By Jennifer Kramer
It’s been called the most famous street cart in the world. Anthony Bourdain called it Michelin quality. Andrew Zimmern was rendered speechless when he tried the famous seafood. La Guerrerense, an unassuming little seafood street cart in Ensenada, has been featured by the likes of Rick Bayless, NatGeo, Travel+Leisure, the New York Times and the LA Times. One taste and it’s not hard to see why – the ingredients are local and the flavors are sophisticated and refined.
In 1960, Mariscos La Guerrerense was established by the late Alberto Oviedo and his wife Mrs. Celia Carranza. They handed their family secrets and recipes down to their son, Eduardo Oviedo. He and his wife, Sabina Bandera, are the ones who have made the cart what it is today. Sabina’s innovation and hard work created a globally-recognized sensation. To top it all off, Sabina makes salsas made from organic ingredients from her own garden. There are 13 salsa flavors in total, all of which you can try on your food and are available for purchase as well.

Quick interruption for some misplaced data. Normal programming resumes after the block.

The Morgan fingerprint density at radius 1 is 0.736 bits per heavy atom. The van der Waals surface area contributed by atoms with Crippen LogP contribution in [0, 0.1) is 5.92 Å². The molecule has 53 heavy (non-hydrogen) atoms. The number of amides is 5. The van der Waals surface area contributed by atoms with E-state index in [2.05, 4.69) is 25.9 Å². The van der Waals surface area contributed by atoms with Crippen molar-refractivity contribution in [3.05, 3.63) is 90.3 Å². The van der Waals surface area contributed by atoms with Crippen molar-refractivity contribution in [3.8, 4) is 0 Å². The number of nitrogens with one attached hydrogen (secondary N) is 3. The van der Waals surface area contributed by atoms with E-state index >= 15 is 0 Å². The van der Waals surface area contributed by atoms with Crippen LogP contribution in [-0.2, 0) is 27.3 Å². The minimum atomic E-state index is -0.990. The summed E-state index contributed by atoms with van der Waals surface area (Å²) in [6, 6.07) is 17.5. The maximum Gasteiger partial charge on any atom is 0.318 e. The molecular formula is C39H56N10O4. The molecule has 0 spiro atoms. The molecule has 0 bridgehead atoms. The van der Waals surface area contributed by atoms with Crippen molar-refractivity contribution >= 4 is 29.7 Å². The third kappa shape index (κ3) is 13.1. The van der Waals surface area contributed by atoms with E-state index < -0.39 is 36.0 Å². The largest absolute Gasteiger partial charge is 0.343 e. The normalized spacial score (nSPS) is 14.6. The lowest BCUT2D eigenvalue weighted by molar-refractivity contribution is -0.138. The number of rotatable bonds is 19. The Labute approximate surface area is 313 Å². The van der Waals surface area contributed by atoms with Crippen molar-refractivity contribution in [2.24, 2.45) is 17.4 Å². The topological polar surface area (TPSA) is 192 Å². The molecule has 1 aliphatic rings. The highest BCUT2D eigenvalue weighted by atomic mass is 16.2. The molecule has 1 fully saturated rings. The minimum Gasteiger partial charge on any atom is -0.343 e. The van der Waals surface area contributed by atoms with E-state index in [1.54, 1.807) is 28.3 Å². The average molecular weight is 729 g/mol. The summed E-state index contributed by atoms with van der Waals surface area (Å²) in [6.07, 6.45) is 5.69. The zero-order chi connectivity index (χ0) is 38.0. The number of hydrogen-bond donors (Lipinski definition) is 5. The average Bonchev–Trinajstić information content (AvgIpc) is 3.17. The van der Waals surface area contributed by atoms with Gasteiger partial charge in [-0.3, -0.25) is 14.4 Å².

Today, Sabina, Eduardo and their three sons work the cart every day of the week except Tuesday. They’re helpful and friendly giving personalized attention to customers even though there’s always a crowd. Sabina greets all visitors with a friendly smile and happily poses for photographs with patrons. On a recent Wednesday afternoon, we chatted with Sabina and she recommended dishes for us to try. We ended up ordering the Cebiche Guerrerense and the famous erizo (sea urchin) and almeja (clams) tostada, which won “The Showmanship Prize” at the LA Street Food Fest in 2011. Both were delicious. Sea snail, octopus, sea cucumber, mussels, shrimp and crab salad round out the menu.
With a full and happy belly and a photo of myself and Sabina safely secured on my iphone, I couldn’t help but feel elated that the woman, the cart and the legend had far exceeded all hype and my wildest expectations.
If you go:
Open Wednesday-Monday 10:30-5pm or until they run out of food (which can be very early in the afternoon on a busy Saturday or Sunday – so go early!)